My picking at the film’s maximalist nature comes with my full admiration for the film’s central performances.Everything Everywhere All At Once is Michelle Yeoh’s film. Not just because she’s the first Asian woman to win a SAG award, or because of her Golden Globe win, or because of the fact that she’s the second-ever Asian woman to be running for Best Actress at the Oscars, but because this film’s narrative gut-punch would not be complete without her performance of a lifetime. The verse-jumping of Evelyn from the Wong Kar-wai-esque ode to Yeoh’s prestige as a legendary actress, to her days as a stunt-woman and experience with martial arts, all whilst maintaining the character of Evelyn, a Chinese-American immigrant who came to America with a dream, is something so poetically tragic. We see Evelyn at her best, in another universe, and at her worse in her’s. The montage of a younger and more naive Evelyn leaving China and starting the laundromat business with Waymond, coupled by the gradual decline of their happiness and increasing levels of internalised anger and spite, is the sequence that holds this chaotic film together. The film’s core stems from hurt, and everything follows suit. Michelle Yeoh andKe Huy Quan’s chemistry and their ability to complement each other’s character so effortlessly makes it impossible not to be emotionally invested in their character arcs.
“In another life, I would have really liked just doing laundry and taxes with you”– Waymond Wang (Ke Huy Quan)
The stand-out performance by Stephanie Hsu through the character of Joy andJobu Tupaki, however, is what caught me off guard. From her voice-acting as a rock, to her flashy scenes as Jobu, my eyes were completely peeled on the screen. The film’s climax as Joy confronts Evelyn felt so simultaneously cathartic and excruciatingly painful to watch. Her desperation for her mother’s approval and love was so powerfully relayed by Hsu’s performance- I quite literally forgot to breathe. The parallel of this parent-child relationship with Evelyn’s relationship with her father was my favourite part of the film. As the film shows Gong Gong letting Evelyn go, we see the scene where Evelyn clings onto Jobu, and in turn, Joy, for her dear life. Something that couldn’t be expressed through dialogue. The film, as messy as it is, has so much heart in the form of its visuals, dialogue, and performances. The three play off one another so well as the film balances its range of genres and tone.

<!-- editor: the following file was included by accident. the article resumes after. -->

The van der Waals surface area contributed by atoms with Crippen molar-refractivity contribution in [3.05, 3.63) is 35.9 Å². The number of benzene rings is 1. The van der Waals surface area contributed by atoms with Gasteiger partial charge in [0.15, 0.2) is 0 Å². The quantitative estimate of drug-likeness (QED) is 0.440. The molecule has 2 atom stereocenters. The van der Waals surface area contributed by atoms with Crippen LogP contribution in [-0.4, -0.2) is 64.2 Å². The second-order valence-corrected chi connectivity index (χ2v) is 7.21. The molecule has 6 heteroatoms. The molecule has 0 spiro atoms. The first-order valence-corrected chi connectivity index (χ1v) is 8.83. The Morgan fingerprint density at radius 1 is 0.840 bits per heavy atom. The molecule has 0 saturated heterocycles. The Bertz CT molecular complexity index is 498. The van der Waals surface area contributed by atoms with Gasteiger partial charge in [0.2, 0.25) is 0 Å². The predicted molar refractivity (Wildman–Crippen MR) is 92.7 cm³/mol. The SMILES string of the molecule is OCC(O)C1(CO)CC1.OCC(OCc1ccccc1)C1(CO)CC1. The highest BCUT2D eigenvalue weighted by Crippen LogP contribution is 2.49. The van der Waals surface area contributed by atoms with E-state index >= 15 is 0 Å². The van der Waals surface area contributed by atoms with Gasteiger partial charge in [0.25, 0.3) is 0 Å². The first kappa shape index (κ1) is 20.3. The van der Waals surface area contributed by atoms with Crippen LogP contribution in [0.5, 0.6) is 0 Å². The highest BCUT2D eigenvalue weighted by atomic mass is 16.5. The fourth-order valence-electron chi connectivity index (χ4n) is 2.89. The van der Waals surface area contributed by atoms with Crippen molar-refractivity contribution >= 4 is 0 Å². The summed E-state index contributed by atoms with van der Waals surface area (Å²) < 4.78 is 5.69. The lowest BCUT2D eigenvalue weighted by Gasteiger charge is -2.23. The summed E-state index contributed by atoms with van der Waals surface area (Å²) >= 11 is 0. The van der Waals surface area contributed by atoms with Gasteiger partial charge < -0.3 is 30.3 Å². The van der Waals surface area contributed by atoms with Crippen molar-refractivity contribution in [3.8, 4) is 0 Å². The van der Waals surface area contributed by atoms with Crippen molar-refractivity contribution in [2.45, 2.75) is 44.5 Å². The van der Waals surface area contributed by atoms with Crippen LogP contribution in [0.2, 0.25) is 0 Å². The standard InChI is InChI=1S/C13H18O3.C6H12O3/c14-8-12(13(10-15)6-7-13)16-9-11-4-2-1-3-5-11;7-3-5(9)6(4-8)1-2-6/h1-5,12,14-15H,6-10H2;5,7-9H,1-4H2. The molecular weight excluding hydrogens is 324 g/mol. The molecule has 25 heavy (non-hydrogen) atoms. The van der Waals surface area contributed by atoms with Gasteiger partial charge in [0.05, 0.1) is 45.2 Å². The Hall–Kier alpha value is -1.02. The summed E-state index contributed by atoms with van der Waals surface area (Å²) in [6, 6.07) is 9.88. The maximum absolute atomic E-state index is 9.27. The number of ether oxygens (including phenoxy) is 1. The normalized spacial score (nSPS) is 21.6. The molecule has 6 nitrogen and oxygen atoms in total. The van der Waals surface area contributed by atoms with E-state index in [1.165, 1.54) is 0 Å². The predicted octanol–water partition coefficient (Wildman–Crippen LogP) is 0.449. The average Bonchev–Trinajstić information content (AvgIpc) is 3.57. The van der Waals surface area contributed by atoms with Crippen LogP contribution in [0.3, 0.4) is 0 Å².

As we near the end of the cycle ofEverything Everywhere All At Once and 2022 releases, I feel that I have adopted a new sense of admiration for the film and everyone involved in it. Although riddled with overwhelming editing and questionable side-plots, I’ve never quite seen anything likeEverything Everywhere All At Once. I’ve never quite seen a film so unapologetically honest in its portrayal of Asian-American characters as the Daniels radically tell the story of everything and nothing through this family. The film takes the long route in telling the simple story of emotions, but its convoluted-ness, in a way, was the key in portraying such vulnerability.
Everything Everywhere All At Once is currently in theatres and available to stream on Prime Video. Watch the trailer here: